I am a big fan of companies with an innovative spirit. The companies that stare down an untested path and welcome it. The companies that seek out new challenges to conquer on behalf of their customers’ needs.
One of my favorite examples of corporate innovation over the last decade is from Intuit. And when I say it is one of my favorite examples, I am not referring to a product, I am referring to the way in which Intuit implements its internal corporate innovation strategy.
The innovation process, not to be confused with innovative thinking, at the enterprise level needs to be structured, productive and reproducible. You need a reliable course of action that can be put into place and shared across departments.
Intuit gets it.
This small business, personal finance and tax software company goes all in on innovation culture, specifically a lean startup mentality. The company believes in fast-moving experimentation. Each employee is encouraged to utilize these tools and resources to innovate:
- Unstructured Time
- Innovation Catalysts Mentors
- Horizon Planning
- Attend Lean StartIn Events
- Rotation Development
The result is a fully engaged staff that believes in the innovation culture Intuit has built. The main beneficiary being its customers. This culture has a long story about how it got off the ground, as detailed in the Harvard Business Review, but the main principle behind it was that PowerPoint presentations are stale and do not spark creation:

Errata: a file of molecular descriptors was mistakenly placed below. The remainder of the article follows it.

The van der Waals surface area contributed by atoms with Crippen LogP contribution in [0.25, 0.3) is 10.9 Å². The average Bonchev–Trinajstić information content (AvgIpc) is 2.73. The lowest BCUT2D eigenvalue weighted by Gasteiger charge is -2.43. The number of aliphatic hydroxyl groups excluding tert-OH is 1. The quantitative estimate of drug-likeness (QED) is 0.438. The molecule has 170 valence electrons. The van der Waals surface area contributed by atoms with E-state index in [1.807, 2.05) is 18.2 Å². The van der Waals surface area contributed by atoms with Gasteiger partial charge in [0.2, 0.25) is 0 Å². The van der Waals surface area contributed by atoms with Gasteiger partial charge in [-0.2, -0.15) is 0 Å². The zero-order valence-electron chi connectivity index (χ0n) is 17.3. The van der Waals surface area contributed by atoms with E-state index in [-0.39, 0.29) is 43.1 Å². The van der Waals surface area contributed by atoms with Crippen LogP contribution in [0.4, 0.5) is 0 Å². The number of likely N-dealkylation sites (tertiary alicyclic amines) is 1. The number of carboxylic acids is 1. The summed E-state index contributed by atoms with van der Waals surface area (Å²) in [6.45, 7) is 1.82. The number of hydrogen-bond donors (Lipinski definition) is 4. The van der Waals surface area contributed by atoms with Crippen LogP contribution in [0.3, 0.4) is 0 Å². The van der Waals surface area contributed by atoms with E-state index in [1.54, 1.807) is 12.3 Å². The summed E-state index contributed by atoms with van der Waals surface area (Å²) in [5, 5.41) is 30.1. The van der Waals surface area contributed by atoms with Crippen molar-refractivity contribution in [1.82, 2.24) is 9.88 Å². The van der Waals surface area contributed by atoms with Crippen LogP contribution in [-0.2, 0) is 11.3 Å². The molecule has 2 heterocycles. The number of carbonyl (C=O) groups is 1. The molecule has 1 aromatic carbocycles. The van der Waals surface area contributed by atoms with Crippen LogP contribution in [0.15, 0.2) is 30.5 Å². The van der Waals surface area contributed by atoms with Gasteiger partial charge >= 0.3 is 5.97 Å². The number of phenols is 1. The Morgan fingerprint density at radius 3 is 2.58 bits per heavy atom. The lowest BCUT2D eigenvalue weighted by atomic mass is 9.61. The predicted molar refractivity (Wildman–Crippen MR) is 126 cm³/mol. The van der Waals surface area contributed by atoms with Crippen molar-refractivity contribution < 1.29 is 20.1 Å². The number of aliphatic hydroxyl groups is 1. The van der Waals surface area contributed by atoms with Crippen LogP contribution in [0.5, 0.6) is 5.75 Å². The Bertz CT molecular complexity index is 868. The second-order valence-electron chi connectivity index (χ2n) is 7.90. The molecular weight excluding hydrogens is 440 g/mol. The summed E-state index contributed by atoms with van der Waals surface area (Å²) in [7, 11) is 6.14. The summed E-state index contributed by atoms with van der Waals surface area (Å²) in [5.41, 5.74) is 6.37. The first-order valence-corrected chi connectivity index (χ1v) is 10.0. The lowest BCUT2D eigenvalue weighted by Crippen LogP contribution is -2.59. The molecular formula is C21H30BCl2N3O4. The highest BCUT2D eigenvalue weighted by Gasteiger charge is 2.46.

“Encouraging experimentation rather than PowerPoint has enabled employees throughout Intuit to move from satisfying customers to delighting them. Design for Delight has stuck because people see that it is an obviously better and more enjoyable way of innovating.”
Intuit understands that true innovation starts with its own culture and is successful by overcoming fears of change, as well as empowering employees to implement change.
I encourage any company to create an environment of continuous transformation because that is how you build a future-proof company.